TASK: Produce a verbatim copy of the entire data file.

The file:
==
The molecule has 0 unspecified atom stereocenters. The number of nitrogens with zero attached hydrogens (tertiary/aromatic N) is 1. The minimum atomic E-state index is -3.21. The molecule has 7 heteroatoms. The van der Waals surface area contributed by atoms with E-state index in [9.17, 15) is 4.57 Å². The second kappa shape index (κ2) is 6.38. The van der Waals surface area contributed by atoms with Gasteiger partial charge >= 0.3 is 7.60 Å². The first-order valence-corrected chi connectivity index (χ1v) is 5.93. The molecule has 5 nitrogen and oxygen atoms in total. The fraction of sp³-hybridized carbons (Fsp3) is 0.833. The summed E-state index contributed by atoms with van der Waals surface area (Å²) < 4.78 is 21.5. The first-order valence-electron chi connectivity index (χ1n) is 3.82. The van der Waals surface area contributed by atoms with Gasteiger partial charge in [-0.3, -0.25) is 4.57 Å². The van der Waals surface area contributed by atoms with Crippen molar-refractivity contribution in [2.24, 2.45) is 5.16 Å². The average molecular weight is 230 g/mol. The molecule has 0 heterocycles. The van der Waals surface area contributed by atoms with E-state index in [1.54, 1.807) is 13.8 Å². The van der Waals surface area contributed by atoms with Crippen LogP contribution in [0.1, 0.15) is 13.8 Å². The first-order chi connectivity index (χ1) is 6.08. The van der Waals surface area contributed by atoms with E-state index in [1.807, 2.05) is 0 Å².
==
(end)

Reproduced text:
The molecule has 0 unspecified atom stereocenters. The number of nitrogens with zero attached hydrogens (tertiary/aromatic N) is 1. The minimum atomic E-state index is -3.21. The molecule has 7 heteroatoms. The van der Waals surface area contributed by atoms with E-state index in [9.17, 15) is 4.57 Å². The second kappa shape index (κ2) is 6.38. The van der Waals surface area contributed by atoms with Gasteiger partial charge >= 0.3 is 7.60 Å². The first-order valence-corrected chi connectivity index (χ1v) is 5.93. The molecule has 5 nitrogen and oxygen atoms in total. The fraction of sp³-hybridized carbons (Fsp3) is 0.833. The summed E-state index contributed by atoms with van der Waals surface area (Å²) < 4.78 is 21.5. The first-order valence-electron chi connectivity index (χ1n) is 3.82. The van der Waals surface area contributed by atoms with Gasteiger partial charge in [-0.3, -0.25) is 4.57 Å². The van der Waals surface area contributed by atoms with Crippen molar-refractivity contribution in [2.24, 2.45) is 5.16 Å². The average molecular weight is 230 g/mol. The molecule has 0 heterocycles. The van der Waals surface area contributed by atoms with E-state index in [1.54, 1.807) is 13.8 Å². The van der Waals surface area contributed by atoms with Crippen LogP contribution in [0.1, 0.15) is 13.8 Å². The first-order chi connectivity index (χ1) is 6.08. The van der Waals surface area contributed by atoms with E-state index in [1.807, 2.05) is 0 Å².